Summary of the research
Little is known about how social workers communicate with children in their everyday practice. This research focuses on the routine communication between social workers and children. It aims to generate new knowledge that will enhance social work education, practice and policy. In doing so, we hope the research will improve children’s experiences of social work practice and policy. The research uses ethnography and video stimulated recall sessions with children and social workers.
When social workers assess allegations of child abuse, they are involved in potentially life and death situations. This work, along with the subsequent requirements to protect and promote the wellbeing of vulnerable children, from infancy to adolescence, through accurate and appropriate communicate with them, demands highly developed professional skills.
Whilst there is a substantial body of knowledge about the circumstances surrounding social workers’ communications with children in the extraordinary contexts of children being seriously harmed or killed, less is known about how social workers communicate with children in ordinary, everyday practice, the challenges they encounter in this process and the sense social workers and children make of these interactions. There is an urgent need for research to be conducted into social workers’ communication with children at key points and places in a child’s safeguarding and ‘looked after’ journey. Two such key points include the social worker-child interaction at the point of referral and assessment and in the course of longer-term relationship-building if children become ‘looked after’.
To date, we have relied largely on the retrospective reflective accounts of participants in these social worker-child encounters. We have some ideas as to what happens (research suggests that children may be overlooked or inadequately engaged with), how it happens (parents’ use of space, and physical presence to exclude a child from conversation) and why it happens (time pressures, power, intimidating emotional dynamics, exposure to risk, fear of what might be said and what to do with what is said). Currently, what is missing, and the central focus of this study, is the direct observation of social worker-child interactions. To address this gap in knowledge, this study will explore how social workers communicate with children in their ordinary, everyday practice and how the social workers and children involved in these encounters experience and understand them.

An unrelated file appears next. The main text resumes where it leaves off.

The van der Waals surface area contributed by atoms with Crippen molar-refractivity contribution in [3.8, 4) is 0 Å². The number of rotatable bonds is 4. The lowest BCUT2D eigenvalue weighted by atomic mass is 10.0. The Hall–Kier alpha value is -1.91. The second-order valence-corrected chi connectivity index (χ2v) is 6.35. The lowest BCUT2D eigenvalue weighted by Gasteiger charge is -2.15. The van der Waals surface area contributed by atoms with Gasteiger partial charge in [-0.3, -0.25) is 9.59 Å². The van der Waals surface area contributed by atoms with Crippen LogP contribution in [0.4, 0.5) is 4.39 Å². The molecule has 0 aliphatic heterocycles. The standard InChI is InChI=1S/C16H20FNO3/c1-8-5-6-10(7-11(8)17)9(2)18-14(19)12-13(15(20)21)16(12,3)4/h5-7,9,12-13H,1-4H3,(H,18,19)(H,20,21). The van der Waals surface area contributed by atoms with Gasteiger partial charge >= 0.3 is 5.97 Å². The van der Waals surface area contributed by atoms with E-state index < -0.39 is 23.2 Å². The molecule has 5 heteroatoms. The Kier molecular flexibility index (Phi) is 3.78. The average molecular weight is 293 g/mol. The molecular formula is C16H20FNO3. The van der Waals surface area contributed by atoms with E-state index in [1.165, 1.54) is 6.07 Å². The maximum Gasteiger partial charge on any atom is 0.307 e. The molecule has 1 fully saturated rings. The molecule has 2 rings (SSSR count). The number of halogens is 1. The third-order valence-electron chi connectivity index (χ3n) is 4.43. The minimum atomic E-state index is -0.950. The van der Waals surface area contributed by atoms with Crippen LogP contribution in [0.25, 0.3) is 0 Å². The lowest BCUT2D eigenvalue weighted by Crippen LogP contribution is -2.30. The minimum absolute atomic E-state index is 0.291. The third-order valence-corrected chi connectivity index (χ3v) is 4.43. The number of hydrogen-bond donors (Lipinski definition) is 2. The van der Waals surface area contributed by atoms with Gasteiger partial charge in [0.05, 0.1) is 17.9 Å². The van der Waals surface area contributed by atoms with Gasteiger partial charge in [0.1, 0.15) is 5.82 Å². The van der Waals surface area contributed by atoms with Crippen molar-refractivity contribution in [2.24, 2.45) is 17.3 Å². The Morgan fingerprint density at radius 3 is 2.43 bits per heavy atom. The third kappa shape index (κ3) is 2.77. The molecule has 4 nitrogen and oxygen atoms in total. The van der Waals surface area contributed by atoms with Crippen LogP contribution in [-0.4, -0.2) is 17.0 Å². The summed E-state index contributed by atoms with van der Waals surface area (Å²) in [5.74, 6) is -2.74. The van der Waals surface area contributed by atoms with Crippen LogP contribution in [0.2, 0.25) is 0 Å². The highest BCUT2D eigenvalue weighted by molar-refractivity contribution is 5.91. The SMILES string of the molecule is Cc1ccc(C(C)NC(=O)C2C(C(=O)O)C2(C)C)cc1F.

The research will take place in two specific settings to encompass communication that takes place across a range of key social work tasks with children: firstly, in the reactive domain of frontline assessment teams, where relationships with children have to be developed rapidly, and secondly, in the more controlled environment of teams working with ‘looked after’ children in foster, residential or kinship care, where there is the potential for longer-term relationships.